SAN FRANCISCO — In a decision that comes as a warning to overindulgent holiday revelers, the California Supreme Court said Thursday that police need not provide advance publicity about roadblocks set up to catch drunk drivers.
Ruling in an Orange County case, the court concluded in a 5-2 decision that establishing sobriety checkpoints without alerting motorists is not unduly intrusive under the U.S. Constitution.
"Although publicizing in advance the location of a sobriety checkpoint may serve to minimize the surprise or inconvenience experienced by motorists," a warning is not necessary for such checkpoints to be reasonable, Justice Ronald George wrote for the court.
If police were forced to issue warnings, George noted, it would create an onerous burden for authorities, perhaps requiring them to give notice in multiple languages and leading to "the uneven application of advance-publicity rules" around the state.
Law enforcement officials applauded the decision, saying it will give police new flexibility in deciding how to structure checkpoints to best suit their cities' needs.
"I'm pleased because now we won't be stuck with a cookbook formula on how to run these," said Orange County Deputy Dist. Atty. Gregory Robischon, who argued the case before the court.
But Orange County Deputy Public Defender Alan J. Crivaro called the decision disappointing, saying that the 4th Amendment rights of innocent motorists are violated by surprise stops.
"The 4th Amendment stands for the very basic freedom of citizens to be free of government intervention in their lives," Crivaro said. "These field sobriety checks are government intervention in our lives. They are really quite intrusive."
Crivaro expressed hope that police will continue to publicize checkpoints, arguing that "the public education aspect of the roadblock is where the benefit of the roadblock--if any--lies."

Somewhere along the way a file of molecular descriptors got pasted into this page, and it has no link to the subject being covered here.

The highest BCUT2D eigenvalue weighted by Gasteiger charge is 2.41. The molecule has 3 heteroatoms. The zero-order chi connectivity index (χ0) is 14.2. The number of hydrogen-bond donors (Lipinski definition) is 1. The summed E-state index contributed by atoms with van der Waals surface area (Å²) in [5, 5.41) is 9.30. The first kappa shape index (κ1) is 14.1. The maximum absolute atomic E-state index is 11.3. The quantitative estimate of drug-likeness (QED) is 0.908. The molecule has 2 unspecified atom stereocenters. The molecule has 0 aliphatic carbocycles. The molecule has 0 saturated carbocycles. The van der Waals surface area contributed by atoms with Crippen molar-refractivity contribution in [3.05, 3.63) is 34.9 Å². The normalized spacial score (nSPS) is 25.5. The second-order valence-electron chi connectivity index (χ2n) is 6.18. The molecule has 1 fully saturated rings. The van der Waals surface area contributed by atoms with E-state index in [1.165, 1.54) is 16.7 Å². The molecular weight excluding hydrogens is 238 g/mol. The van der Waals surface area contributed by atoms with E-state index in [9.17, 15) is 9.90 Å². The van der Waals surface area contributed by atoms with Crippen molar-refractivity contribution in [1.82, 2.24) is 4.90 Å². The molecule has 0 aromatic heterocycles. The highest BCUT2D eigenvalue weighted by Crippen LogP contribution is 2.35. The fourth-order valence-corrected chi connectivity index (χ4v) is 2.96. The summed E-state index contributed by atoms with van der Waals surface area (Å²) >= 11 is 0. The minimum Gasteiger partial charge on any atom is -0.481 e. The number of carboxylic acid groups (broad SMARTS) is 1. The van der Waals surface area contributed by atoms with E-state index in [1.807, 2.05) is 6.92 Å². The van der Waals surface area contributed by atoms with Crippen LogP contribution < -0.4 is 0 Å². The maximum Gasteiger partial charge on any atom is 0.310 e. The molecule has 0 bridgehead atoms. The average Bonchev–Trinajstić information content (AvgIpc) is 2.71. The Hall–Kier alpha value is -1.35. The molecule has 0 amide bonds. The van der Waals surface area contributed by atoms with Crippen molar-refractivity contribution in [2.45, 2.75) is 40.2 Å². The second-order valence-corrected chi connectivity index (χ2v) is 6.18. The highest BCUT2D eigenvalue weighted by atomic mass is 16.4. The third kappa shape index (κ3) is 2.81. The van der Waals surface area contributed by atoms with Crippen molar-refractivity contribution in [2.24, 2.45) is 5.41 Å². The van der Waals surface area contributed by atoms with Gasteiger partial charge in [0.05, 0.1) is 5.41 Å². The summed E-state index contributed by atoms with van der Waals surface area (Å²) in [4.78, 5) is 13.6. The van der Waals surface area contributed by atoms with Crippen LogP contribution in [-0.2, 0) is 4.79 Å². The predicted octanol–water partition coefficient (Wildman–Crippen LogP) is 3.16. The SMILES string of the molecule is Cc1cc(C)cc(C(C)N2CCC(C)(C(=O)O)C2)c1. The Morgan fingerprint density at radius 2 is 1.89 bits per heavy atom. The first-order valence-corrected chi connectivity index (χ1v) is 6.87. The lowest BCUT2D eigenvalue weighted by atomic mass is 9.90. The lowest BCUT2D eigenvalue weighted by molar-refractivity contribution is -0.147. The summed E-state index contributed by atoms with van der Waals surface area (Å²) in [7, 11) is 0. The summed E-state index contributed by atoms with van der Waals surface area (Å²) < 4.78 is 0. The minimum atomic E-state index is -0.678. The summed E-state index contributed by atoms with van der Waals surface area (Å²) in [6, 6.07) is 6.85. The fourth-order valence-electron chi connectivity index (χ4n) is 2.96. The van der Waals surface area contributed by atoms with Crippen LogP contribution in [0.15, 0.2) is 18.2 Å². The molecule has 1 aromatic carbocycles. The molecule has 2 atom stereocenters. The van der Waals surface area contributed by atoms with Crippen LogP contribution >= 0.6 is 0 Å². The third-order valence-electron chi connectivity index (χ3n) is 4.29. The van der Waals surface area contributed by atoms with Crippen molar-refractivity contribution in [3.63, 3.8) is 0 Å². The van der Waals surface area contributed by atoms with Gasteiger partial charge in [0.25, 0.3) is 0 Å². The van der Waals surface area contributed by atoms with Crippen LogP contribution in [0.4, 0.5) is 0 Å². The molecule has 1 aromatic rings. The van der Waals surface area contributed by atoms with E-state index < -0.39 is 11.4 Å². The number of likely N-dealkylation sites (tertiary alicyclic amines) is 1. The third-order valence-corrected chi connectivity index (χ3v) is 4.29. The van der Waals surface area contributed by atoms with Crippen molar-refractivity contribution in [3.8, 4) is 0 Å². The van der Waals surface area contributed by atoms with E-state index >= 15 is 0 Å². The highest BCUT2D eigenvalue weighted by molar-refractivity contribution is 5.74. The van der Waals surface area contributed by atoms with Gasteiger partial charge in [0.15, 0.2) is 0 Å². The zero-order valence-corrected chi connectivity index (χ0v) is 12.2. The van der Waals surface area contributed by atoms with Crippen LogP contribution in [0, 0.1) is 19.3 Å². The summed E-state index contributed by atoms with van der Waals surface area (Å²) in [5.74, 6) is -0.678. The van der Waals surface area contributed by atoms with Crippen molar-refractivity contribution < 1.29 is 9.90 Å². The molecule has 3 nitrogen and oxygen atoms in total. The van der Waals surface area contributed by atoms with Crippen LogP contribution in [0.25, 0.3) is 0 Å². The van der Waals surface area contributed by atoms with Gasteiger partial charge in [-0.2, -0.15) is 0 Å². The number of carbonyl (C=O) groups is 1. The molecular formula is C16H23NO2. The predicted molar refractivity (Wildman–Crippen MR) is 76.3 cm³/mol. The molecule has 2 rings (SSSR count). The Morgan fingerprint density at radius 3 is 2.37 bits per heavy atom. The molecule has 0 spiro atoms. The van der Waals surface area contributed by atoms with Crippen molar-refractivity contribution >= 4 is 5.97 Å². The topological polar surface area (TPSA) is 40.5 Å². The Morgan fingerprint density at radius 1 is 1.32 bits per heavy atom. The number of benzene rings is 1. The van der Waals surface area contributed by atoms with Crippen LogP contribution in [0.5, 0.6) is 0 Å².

Robischon predicted that some publicity would continue, noting that warnings "can have a deterrent effect" by discouraging drivers from having one drink too many.
Roadblocks became popular in California in the wake of a 1987 state Supreme Court decision that permitted police to detain motorists to check for signs of intoxication without the suspicion of wrongdoing that is typically required for a traffic stop.
The court said then that so long as checkpoints are operated according to certain guidelines, any invasion of motorists' rights is outweighed and justified by the public's need to deter drunk driving.
Under the guidelines established by the court, police were encouraged to make checkpoints well lit and clearly marked and to stop cars briefly and at random--every fifth car, for example. Another guideline said that advance publicity "reduces the intrusiveness of the stop" and the "surprise, fear and inconvenience" of drivers.
But the court said Thursday that its advance publicity guideline was merely that--and not a requirement. Citing a 1990 U.S. Supreme Court decision that rejected a constitutional challenge to roadblocks in Michigan, the majority said publicity remains relevant to the legality of a checkpoint but is not absolutely required.
Thursday's decision stemmed from the drunk driving conviction of Mary Louise Banks, who was arrested at a checkpoint on Pacific Coast Highway in Seal Beach in 1990. Banks appealed, arguing that the checkpoint was illegal because it was not announced.
Last year, an appellate court agreed, overturning her conviction and ruling that publicized warnings were a required element for checkpoints. The high court's decision Thursday reinstated the conviction.
Justices Edward Panelli and Stanley Mosk dissented.
In a related case, the court ruled 4 to 3 that a driver whose drunk driving arrest is ruled illegal in a criminal prosecution can still face a license suspension from the state Department of Motor Vehicles. Atty. Gen. Dan Lungren called the decision "a significant victory for California, just in time for the holidays."
In 1992, 1,832 people were killed in alcohol-related collisions in California, down 13% from 1991.
Also Thursday, the court reversed the murder conviction and death penalty sentence of an El Dorado County man found to have received defective assistance from his attorney.
The action is noteworthy, experts said, because it marks the court's first reversal of a death penalty conviction this year. During the last three years, the high court has affirmed 95% of the death penalty appeals it has reviewed.
Times staff writer Lily Dizon in Orange County contributed to this story.